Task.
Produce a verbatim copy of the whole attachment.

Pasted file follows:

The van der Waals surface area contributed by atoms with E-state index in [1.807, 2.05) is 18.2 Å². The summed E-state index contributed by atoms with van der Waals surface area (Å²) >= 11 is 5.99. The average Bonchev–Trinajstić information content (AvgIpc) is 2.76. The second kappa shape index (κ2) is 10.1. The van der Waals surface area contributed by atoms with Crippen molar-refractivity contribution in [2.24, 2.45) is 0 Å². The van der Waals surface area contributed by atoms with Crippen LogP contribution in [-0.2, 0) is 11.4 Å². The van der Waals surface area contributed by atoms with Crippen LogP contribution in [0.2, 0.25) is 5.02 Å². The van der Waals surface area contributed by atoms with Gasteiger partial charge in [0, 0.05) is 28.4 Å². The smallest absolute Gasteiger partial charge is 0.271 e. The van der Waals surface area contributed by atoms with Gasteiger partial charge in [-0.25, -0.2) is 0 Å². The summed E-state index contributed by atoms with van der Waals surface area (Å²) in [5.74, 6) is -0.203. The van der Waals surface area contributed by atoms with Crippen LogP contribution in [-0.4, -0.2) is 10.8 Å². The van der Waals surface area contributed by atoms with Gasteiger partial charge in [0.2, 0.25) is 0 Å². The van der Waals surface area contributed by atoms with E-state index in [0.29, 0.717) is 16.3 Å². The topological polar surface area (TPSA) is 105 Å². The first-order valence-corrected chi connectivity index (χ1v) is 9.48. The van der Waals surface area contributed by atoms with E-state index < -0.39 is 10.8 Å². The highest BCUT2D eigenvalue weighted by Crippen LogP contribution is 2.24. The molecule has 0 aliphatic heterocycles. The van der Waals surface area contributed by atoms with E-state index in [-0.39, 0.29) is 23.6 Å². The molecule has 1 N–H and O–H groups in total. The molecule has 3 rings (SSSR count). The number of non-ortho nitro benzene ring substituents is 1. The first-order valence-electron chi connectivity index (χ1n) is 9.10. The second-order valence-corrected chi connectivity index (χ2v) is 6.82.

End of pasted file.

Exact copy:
The van der Waals surface area contributed by atoms with E-state index in [1.807, 2.05) is 18.2 Å². The summed E-state index contributed by atoms with van der Waals surface area (Å²) >= 11 is 5.99. The average Bonchev–Trinajstić information content (AvgIpc) is 2.76. The second kappa shape index (κ2) is 10.1. The van der Waals surface area contributed by atoms with Crippen molar-refractivity contribution in [2.24, 2.45) is 0 Å². The van der Waals surface area contributed by atoms with Crippen LogP contribution in [-0.2, 0) is 11.4 Å². The van der Waals surface area contributed by atoms with Crippen LogP contribution in [0.2, 0.25) is 5.02 Å². The van der Waals surface area contributed by atoms with Gasteiger partial charge in [0, 0.05) is 28.4 Å². The smallest absolute Gasteiger partial charge is 0.271 e. The van der Waals surface area contributed by atoms with Gasteiger partial charge in [-0.25, -0.2) is 0 Å². The summed E-state index contributed by atoms with van der Waals surface area (Å²) in [5.74, 6) is -0.203. The van der Waals surface area contributed by atoms with Crippen LogP contribution in [-0.4, -0.2) is 10.8 Å². The van der Waals surface area contributed by atoms with Gasteiger partial charge in [0.2, 0.25) is 0 Å². The van der Waals surface area contributed by atoms with E-state index in [0.29, 0.717) is 16.3 Å². The topological polar surface area (TPSA) is 105 Å². The first-order valence-corrected chi connectivity index (χ1v) is 9.48. The van der Waals surface area contributed by atoms with E-state index < -0.39 is 10.8 Å². The highest BCUT2D eigenvalue weighted by Crippen LogP contribution is 2.24. The molecule has 0 aliphatic heterocycles. The van der Waals surface area contributed by atoms with E-state index in [-0.39, 0.29) is 23.6 Å². The molecule has 1 N–H and O–H groups in total. The molecule has 3 rings (SSSR count). The number of non-ortho nitro benzene ring substituents is 1. The first-order valence-electron chi connectivity index (χ1n) is 9.10. The second-order valence-corrected chi connectivity index (χ2v) is 6.82.